I finished up the post and rail quilt I mentioned in my previous post last night. Have a stack of photos:
A better view of the backing fabric
Pinning the layers together in preparation for quilting (in my itsy bitsy lounge):
This is the first time I’ve had to piece batting for a quilt (the shop near my work had a tiny bit of woollen/cotton blend batting left when I went in). It’s the first time I’ve used woollen batting before, and the lanolin smell reminded me of my mother’s neglected spinning wheel from when I was a kid and of the sheep our neighbour used to herd across our driveway.
I’m really happy with how the finished product came out:
All prettied up with a bow:
As for my other projects on the go, I think I’m going to use the spare batting I have kicking around to fiiiinally get more of the cathederal window quilt underway. It’s probably about half done now, so I think another couple of weekend’s work will knock it out.
I also sort of threw in the towel with trying to hand quilt the entire rainbow quilt. I’ve had it sitting on my boyfriend’s bed for the last month, and I’ve done bits and pieces of quilting whenever I went over but after seeing how quickly the baby quilt came together with machine quilting I decided to finish it off on machine this afternoon. It’s a bit less than ideal trying to snuggle into a quilt covered in safety pins, and the colours (surprisingly) work well with the lime/purple colour scheme of his walls.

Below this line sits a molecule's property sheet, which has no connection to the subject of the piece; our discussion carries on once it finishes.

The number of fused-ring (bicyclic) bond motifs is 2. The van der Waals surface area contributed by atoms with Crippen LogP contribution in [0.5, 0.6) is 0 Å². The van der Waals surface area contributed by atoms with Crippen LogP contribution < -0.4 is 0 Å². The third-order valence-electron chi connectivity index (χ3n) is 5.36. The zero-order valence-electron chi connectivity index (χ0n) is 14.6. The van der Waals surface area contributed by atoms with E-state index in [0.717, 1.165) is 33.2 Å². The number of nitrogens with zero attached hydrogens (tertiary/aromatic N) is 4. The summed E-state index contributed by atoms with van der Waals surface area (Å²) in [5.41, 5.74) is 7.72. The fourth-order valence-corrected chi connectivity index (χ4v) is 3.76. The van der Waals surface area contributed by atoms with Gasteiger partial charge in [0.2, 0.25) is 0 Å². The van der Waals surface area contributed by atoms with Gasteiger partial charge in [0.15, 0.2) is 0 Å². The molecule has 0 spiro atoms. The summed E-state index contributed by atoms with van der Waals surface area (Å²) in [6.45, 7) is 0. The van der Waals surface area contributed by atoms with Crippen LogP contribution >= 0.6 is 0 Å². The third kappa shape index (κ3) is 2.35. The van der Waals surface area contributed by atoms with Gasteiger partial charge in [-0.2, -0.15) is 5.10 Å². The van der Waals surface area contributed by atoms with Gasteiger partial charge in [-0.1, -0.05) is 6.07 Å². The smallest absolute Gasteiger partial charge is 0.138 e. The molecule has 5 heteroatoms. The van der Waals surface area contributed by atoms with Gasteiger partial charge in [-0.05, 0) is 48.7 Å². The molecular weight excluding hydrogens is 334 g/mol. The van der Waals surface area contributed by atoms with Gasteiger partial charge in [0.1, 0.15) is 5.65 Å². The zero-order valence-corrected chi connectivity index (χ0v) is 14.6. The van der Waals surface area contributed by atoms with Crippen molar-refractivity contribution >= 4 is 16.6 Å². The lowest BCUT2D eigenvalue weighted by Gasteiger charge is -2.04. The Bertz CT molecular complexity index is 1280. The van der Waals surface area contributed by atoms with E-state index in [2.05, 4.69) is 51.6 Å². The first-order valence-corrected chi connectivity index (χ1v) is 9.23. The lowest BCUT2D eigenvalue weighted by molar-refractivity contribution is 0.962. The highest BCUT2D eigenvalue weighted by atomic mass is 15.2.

As you can see, my sewing table is very small and the quilt is very big. It’s been quite pleasant having it draped across me while I work though, as Wellington has decided to sleet on everything.
Naturally when it came time to attach the binding George was committed to
being a jerk helping
Finished photos due soon, when the quilt is actually finished (and when it’s on a bed since my lounge is too tiny for a proper photo.) Of course, if the quilt lives at Bernie’s house I’ll need to make another one for my bed – I happened across some really richly coloured bedspreads from Urban Outfitters the other day, so now I’m thinking maybe a sea of greens or reds and oranges for my next full size quilt.
I got my latest parcel from Hawthorne Threads yesterday and was SO excited. I’m making a baby quilt (the one I mentioned in my last post) and I’m so glad the fabric arrived quickly. I got started cutting last night, and thought I’d show off the fabrics I’ve picked out before posting progress pics.
I’m making a basic post and rail design, nice and bright and in quite neutral colours (yellow, green and orange/red palattes). The design is inspired by this quilt from Red Pepper Quilts. Photos are from my phone, so some are a little funky colour wise, but:
Greens, including Tula Pink’s turtle bay and Amy Butler Delhi Blossoms in Lime.
I can’t get over how cute the elephant/turtle combo is:
Yellows (or yellow-ish):
And orange/reds, including some of Anna Maria Horner’s Field Study and a cute piece from Jennifer Paganelli which was on sale:
Plus this Bohemian Soul for the white accent stripes:
and this for the backing:
I’m looking forward to getting started on and finishing a smaller piece while I’m still chipping away at hand quilting my giant rainbow quilt.